The Pros and Cons of Cruisers
Engineered and outfitted for next-level day-trips and weekend adventures, cruisers are often looked at as an upgrade from smaller powerboats, and a mid-stage between casual boating recreation and more serious boating life. But with more bells and whistles comes some tradeoffs. Here’s a rundown of the best things about cruiser boats, and the less desirable things you’ll encounter if you buy a cruiser.
Cruisers can be a super-fun distance boat for medium-sized adventures, but be sure it’s the right fit for your family.
Cruiser boats are comfortable, versatile boats well-suited for overnight adventure.
Creature comforts. Offering protection from the elements, and covered shelter that includes beds, a galley, toilet and a shower, lounge space, and even television and air conditioning, cruisers really can provide most things you’d want and everything you need for a few days at sea.
More power. Since they’re designed to travel further distances, for longer, cruisers host larger fuel tanks (up to 500 gallons, on average), and are powered by multiple engines to offset the weight of the boat while still providing cruising speeds of up to 50 mph.
More distance. With all the comforts of home, a tank full of gas, and all the electronics to ensure safe and secure passage, cruisers have an incredible range to take you out of your usual waters and into newly charted territory.
You can try out the yachting lifestyle for a reasonable price. With prices that average $275,000 – $300,000 when new, cruisers may be an affordable alternative to renting or buying a slightly larger yacht. A great entry into the yachting lifestyle, a cruiser provides all the amenities and some of the range a yacht can for a fraction of the price, especially when you buy a used cruiser.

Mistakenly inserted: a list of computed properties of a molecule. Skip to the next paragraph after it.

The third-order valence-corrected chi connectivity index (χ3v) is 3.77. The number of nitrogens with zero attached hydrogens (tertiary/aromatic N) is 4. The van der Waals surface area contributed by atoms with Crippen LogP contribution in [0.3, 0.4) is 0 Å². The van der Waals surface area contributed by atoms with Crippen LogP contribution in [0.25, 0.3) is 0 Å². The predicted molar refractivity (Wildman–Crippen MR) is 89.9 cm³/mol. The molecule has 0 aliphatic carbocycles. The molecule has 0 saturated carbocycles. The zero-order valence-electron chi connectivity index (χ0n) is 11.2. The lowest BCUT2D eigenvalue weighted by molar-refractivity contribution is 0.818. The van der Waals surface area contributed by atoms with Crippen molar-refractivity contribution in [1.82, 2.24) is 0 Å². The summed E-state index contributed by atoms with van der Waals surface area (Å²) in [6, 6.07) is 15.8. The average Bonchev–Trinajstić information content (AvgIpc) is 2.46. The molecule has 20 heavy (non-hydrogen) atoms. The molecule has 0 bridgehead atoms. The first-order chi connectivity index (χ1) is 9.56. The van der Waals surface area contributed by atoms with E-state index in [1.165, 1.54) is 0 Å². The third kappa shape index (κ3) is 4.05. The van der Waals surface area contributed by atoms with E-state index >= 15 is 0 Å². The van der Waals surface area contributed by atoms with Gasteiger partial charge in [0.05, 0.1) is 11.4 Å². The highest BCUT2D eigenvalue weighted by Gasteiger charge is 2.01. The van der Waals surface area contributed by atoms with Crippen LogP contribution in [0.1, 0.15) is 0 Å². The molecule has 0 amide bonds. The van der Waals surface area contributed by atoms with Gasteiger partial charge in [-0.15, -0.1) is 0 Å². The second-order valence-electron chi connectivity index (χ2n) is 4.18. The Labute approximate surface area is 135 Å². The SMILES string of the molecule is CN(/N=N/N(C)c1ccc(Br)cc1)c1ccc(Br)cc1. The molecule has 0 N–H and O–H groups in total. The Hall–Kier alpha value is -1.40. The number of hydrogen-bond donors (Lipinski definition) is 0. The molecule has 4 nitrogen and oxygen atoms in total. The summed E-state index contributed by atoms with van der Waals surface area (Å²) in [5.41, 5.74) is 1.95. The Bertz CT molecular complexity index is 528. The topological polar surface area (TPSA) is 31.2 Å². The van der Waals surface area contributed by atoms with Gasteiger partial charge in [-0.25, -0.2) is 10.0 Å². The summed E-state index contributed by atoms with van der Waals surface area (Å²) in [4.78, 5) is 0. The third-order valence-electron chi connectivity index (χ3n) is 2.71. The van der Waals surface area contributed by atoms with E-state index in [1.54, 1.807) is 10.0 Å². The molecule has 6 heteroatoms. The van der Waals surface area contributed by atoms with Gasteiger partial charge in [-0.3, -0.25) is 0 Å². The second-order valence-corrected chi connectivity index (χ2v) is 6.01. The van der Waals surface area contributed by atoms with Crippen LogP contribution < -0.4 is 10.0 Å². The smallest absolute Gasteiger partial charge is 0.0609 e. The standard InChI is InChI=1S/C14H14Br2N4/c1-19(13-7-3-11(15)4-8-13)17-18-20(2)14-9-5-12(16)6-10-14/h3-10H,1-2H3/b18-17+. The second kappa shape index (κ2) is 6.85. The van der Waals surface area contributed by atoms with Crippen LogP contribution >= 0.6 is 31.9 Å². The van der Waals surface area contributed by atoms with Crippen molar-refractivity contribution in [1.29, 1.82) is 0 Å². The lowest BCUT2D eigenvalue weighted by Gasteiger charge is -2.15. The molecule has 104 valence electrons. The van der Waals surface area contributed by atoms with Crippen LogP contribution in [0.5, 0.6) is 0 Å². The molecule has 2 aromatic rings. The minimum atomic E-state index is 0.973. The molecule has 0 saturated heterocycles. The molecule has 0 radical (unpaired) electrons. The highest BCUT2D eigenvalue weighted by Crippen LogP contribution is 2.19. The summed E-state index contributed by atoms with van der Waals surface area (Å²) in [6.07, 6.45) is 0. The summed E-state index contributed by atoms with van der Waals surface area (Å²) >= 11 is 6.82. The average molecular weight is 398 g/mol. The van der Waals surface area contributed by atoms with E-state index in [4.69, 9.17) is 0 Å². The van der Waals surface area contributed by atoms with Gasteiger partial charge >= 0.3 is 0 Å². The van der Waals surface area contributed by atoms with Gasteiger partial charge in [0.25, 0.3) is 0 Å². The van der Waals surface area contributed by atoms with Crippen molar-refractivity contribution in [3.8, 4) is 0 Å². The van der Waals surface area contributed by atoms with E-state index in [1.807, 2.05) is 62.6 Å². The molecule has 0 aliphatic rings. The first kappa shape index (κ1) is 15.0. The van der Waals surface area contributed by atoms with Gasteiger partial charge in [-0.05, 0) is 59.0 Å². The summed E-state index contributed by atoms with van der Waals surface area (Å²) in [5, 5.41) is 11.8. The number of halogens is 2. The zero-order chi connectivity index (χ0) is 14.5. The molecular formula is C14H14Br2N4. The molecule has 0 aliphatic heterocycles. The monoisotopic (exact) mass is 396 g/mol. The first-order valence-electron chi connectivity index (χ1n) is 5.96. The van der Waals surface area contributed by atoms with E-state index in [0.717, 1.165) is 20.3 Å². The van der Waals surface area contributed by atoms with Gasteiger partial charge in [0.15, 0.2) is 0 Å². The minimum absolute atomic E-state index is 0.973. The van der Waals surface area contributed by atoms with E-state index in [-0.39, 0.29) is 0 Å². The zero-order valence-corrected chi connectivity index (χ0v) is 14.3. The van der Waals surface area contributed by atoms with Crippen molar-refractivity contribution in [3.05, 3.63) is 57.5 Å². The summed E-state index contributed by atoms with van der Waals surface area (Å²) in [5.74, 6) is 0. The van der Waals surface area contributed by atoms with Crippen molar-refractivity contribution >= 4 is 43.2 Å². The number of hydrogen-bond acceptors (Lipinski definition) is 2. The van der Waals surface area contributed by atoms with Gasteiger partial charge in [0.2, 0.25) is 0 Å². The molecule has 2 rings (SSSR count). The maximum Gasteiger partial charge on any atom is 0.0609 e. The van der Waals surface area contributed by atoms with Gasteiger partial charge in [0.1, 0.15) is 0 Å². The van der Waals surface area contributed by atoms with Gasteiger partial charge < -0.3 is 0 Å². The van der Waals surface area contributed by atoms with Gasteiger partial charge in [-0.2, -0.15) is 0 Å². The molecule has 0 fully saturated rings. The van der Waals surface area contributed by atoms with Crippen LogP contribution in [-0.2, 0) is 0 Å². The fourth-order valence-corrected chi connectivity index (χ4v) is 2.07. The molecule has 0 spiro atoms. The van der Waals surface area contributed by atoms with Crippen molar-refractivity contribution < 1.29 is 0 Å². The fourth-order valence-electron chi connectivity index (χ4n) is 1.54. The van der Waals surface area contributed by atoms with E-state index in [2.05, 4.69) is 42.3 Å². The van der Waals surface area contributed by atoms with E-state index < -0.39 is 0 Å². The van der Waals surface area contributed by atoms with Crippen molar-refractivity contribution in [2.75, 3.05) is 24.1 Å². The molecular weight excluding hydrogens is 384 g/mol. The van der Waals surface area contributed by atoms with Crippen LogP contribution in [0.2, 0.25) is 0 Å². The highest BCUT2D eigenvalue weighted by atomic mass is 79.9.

Their transitional size means cruiser boats have some downsides that are a direct result of their upsides.
Less communal space. More amenities for longer-term boating means there is less space dedicated to gathering, entertaining, and other group space. While a cruiser is set to accommodate at least two passengers comfortably, they’re not great for day trips with larger groups, or for more than their number of berths for an overnight trip.
Reduced-size personal space. Including yacht-like features is possible in a 30 foot cruiser, but you can expect smaller-sized heads, things like galley fridges, reduced headroom and tighter spaces all around until you get to 40 feet and up.
Lower fuel efficiency. Many people who buy a cruiser boat are upgrading from a lighter, smaller recreational boat. The heavier weight of a cruiser with all its creature comforts requires more engine power, and more gas to go the same speed as the boat you’re likely used to.
Docking can be expensive and complicated. Cruisers are usually kept in the water. This means you will likely incur slip fees. Additionally, the limited access to the foredeck found on most cruisers can make docking a little challenging.
The boating possibilities are endless when you’re backed with the comfort and range a cruiser provides.
You’re not the only one contemplating buying a cruiser right now.
When it comes down to it, if a cruiser is the right boat for you, the negatives will be far outweighed by the boating experience a cruiser is designed to provide. And cruisers are a popular boat type at Boats For Sale, with hundreds available at at time. Browse our cruiser inventory now and find a cruiser for sale near you.